Hair DIY: How to Get Rose Quartz Hair Using Ion Color Brilliance Hair Color

Updated on November 12, 2019
hellovictoria profile image

Tori loves dying her hair all colors of the rainbow and shares her tutorials with others.

Before and after photos of my rosy pink hair.
Before and after photos of my rosy pink hair. | Source


I recently started a new job that doesn't mind if I dye my hair any color I want to. After a very long stint of not putting any colors in my hair except blond highlights, I decided I wanted to take an easy step back into coloring my hair so that I could eventually transition into some crazier colors. I've always loved any kind of pink-toned hair, especially anything rose gold or smoky pink colored, so I figured this would be a great step into a new hair journey.

I purchased all of my supplies from Sally Beauty Supply, with the exception of my leave-in conditioner. Below, I'll tell you how I prepped my hair and utilized this dye to achieve the gorgeous pinky rose gold color I have now.

Step 1: Gather Your Supplies

Ion Color Brilliance Bright White Creme Lightener (1 tube)
Sensitive Scalp 20 Volume Creme Developer (2 bottles)
$3.29 each
Haircolor Mixing Bowl
Nitrile Gloves
Tint Brush
Processing Cap
Generic Value Products Conditioning Shampoo (Purple Shampoo, this is the one I use but you can use whatever other brand you like)
It's a 10 Miracle Leave-In (not required but it's what I used afterward)
Ion Color Brilliance Gemstones Brights Hair Color in Rose Quartz (3 tubes)
$5.99 each

My hair is naturally a dark blonde, and I also had some residual yellow-blonde highlights that were growing out. I've learned in the past that my natural hair doesn't really take bright colors well at all. The only dye I've managed to get to stay in my natural hair are dark, ammonia-based hair colors (which I haven't done since college because I don't really trust your typical box dyes anymore—too damaging!). So in order to get my hair in the right state to accept a color, I had to lighten it first, then apply the color. That's why I have so many different supplies on this list. If your hair is already close to being white blonde, then you can skip the lightener and developer!


Step 2: Lightening My Hair

I started by lightening my hair from dark blonde to a light blonde. I achieved this by using Ion Color Brilliance Bright White Creme Lightener and Ion Color Brilliance Sensitive Scalp volume 20 developer. I mixed the products together at a 1:1 ratio, and applied to my hair. The creme lightener works much faster than a typical powder lightener, so I only left this in for 15 minutes as my hair was completely super blonde by that point. I rinsed it out and used my purple shampoo to tone down the brassiness and yellow color. I conditioned my hair using my OGX coconut water conditioner, rinsed, then towel dried and applied the It's a 10 Miracle Leave In Product. I let my hair air-dry for two hours before drying it with my hair dryer on the "warm" setting with a diffuser attachment.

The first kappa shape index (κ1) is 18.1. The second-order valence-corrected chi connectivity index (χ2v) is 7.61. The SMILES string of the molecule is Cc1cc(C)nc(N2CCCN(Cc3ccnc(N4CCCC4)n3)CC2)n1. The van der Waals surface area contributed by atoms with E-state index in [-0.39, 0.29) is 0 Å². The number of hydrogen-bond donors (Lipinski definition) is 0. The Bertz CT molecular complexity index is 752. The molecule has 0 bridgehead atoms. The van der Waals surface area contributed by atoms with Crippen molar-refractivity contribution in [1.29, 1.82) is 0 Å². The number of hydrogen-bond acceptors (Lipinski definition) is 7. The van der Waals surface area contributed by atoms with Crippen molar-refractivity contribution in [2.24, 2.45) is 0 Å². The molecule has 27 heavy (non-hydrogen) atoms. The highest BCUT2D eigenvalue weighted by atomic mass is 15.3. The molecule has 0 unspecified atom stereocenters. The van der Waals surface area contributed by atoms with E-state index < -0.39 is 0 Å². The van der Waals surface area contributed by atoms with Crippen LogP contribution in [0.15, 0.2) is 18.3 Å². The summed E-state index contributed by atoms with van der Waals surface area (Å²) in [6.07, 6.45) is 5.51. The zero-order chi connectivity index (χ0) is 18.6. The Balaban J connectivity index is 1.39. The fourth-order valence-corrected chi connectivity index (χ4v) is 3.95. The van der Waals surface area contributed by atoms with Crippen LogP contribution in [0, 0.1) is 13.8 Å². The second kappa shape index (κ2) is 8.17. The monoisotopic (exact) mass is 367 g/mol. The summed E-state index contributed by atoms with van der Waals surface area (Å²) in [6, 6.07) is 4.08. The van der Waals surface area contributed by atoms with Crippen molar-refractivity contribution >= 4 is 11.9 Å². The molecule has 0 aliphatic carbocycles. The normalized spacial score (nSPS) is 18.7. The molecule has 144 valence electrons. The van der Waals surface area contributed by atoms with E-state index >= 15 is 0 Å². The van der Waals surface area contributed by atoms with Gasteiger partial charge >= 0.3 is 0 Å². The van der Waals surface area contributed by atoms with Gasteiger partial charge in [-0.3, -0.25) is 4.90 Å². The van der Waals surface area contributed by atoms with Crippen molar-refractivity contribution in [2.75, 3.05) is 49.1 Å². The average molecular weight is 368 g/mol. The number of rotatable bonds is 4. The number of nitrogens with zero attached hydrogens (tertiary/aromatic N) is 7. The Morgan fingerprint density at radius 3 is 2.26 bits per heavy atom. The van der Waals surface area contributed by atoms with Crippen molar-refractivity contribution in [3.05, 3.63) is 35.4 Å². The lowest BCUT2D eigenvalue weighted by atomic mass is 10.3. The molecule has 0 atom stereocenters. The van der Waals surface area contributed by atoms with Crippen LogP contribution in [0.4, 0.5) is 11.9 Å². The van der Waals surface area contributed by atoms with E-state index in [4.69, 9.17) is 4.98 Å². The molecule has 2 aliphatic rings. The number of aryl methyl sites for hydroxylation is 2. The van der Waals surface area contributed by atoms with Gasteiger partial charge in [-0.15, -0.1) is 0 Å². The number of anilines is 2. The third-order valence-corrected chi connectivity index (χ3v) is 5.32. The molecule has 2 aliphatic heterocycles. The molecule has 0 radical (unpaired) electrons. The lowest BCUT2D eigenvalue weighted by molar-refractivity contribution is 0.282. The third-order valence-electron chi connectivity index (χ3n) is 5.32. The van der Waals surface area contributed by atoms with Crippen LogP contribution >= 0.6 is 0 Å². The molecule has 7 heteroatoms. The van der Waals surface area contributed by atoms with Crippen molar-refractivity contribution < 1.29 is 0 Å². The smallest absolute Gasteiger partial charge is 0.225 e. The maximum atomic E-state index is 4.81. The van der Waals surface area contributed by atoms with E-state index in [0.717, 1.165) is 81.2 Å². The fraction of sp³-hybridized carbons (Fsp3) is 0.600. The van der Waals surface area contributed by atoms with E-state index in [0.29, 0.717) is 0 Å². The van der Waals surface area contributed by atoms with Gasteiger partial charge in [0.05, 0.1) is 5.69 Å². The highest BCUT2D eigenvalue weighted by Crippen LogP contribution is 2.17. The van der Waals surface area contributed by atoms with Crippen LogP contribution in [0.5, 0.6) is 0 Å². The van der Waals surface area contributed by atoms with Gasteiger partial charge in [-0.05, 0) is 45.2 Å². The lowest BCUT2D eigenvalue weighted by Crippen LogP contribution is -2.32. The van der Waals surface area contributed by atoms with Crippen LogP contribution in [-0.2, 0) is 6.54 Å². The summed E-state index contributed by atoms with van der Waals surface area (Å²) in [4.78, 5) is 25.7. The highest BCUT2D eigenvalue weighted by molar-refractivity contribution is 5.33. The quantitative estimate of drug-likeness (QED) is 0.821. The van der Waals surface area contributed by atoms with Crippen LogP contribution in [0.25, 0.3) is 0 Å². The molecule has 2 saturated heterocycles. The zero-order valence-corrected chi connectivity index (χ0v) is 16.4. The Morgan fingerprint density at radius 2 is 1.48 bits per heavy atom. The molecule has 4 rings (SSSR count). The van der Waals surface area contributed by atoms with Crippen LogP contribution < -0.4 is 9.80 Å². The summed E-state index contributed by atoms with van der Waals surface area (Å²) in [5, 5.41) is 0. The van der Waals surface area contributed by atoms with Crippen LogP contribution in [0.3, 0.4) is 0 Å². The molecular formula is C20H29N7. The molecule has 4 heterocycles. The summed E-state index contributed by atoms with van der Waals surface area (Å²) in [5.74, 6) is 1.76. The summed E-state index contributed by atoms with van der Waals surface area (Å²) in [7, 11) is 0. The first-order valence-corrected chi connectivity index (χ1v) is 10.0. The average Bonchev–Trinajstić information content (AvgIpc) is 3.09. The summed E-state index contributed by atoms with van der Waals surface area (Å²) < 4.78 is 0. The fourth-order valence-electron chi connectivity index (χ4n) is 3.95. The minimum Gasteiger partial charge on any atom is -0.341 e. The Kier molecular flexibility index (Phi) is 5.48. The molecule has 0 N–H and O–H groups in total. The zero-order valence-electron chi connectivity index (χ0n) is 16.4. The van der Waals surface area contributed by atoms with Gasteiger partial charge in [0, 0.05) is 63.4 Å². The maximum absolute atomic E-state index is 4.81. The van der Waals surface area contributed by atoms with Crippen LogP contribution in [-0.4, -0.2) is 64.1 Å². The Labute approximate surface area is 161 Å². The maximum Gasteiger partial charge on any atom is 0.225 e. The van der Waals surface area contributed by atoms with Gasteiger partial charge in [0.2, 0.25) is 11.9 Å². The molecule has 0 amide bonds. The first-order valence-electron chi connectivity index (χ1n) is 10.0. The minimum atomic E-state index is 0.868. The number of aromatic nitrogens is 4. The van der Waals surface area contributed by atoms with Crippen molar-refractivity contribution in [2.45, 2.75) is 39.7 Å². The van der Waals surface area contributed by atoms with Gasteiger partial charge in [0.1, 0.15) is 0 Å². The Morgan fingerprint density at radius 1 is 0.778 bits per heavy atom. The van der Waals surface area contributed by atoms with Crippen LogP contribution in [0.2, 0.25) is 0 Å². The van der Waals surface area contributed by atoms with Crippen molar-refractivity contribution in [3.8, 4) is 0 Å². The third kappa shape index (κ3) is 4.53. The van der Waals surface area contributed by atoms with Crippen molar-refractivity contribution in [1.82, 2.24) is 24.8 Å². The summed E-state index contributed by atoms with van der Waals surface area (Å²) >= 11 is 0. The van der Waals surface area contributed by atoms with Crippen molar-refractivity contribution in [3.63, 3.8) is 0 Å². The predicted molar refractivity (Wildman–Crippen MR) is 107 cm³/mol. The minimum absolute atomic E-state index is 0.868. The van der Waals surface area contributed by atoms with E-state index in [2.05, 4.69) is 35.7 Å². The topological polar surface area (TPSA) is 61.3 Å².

I missed a few spots in my lightening process so after my hair was fully dried I applied additional mixture only to the spots that needed additional lightening, let it sit for another 15 minutes, and repeated the washing process again, only adding one additional step of letting the purple shampoo sit for about seven minutes before washing it out.

Here's the developer and lightener that I used.
Here's the developer and lightener that I used. | Source
Here's what my hair looked like after finishing the lightening process.
Here's what my hair looked like after finishing the lightening process. | Source

Step 3: Applying the Color

I let my hair air dry for another hour and a half, plus using my hair dryer at the end, before I started applying the color. My hair is fine but I have a lot of it, and I've never had success covering my entire head with only one tube of hair color. Currently, my hair is just above shoulder length and I had to buy 3 tubes of this color to cover my entire head.

I squeezed the hair color into my bowl and applied the color with my fingers all the way through my hair. I massaged the color into my scalp to ensure that I didn't miss any roots. I used the tint brush to brush on color around my hairline to ensure that they were fully covered as well.

After I was confident my entire head was covered in dye I left the color in to sit for about 90 minutes under a processing cap. The really nice thing about the Ion Color Brilliance line is that because the hair colors are ammonia-free, they will not damage your hair if you leave them in for a long time. Typically leaving the color in for a while yields better color results. My recommendation is the lighter the color you are putting in your hair, the longer you need to let it process. Darker jewel-toned colors won't require as much processing time but lighter pastel colors can take a bit longer to take in your hair.